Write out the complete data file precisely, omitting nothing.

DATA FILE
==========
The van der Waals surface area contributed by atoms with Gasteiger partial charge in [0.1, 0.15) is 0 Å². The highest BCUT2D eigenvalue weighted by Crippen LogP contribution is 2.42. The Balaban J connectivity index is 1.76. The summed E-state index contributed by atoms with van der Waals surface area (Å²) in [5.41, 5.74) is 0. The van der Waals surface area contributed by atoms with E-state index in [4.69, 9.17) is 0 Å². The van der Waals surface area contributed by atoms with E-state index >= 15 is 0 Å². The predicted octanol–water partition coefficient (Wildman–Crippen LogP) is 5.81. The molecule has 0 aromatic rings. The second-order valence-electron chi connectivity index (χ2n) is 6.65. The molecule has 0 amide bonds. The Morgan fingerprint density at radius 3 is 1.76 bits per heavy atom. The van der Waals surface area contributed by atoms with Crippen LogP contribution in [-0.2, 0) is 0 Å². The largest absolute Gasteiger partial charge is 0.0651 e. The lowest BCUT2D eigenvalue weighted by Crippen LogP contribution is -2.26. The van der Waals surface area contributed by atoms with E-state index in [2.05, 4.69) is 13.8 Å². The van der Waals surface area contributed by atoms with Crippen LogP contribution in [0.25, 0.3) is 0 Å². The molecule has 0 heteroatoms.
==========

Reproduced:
The van der Waals surface area contributed by atoms with Gasteiger partial charge in [0.1, 0.15) is 0 Å². The highest BCUT2D eigenvalue weighted by Crippen LogP contribution is 2.42. The Balaban J connectivity index is 1.76. The summed E-state index contributed by atoms with van der Waals surface area (Å²) in [5.41, 5.74) is 0. The van der Waals surface area contributed by atoms with E-state index in [4.69, 9.17) is 0 Å². The van der Waals surface area contributed by atoms with E-state index >= 15 is 0 Å². The predicted octanol–water partition coefficient (Wildman–Crippen LogP) is 5.81. The molecule has 0 aromatic rings. The second-order valence-electron chi connectivity index (χ2n) is 6.65. The molecule has 0 amide bonds. The Morgan fingerprint density at radius 3 is 1.76 bits per heavy atom. The van der Waals surface area contributed by atoms with Crippen LogP contribution in [-0.2, 0) is 0 Å². The largest absolute Gasteiger partial charge is 0.0651 e. The lowest BCUT2D eigenvalue weighted by Crippen LogP contribution is -2.26. The van der Waals surface area contributed by atoms with E-state index in [2.05, 4.69) is 13.8 Å². The van der Waals surface area contributed by atoms with Crippen LogP contribution in [0.25, 0.3) is 0 Å². The molecule has 0 heteroatoms.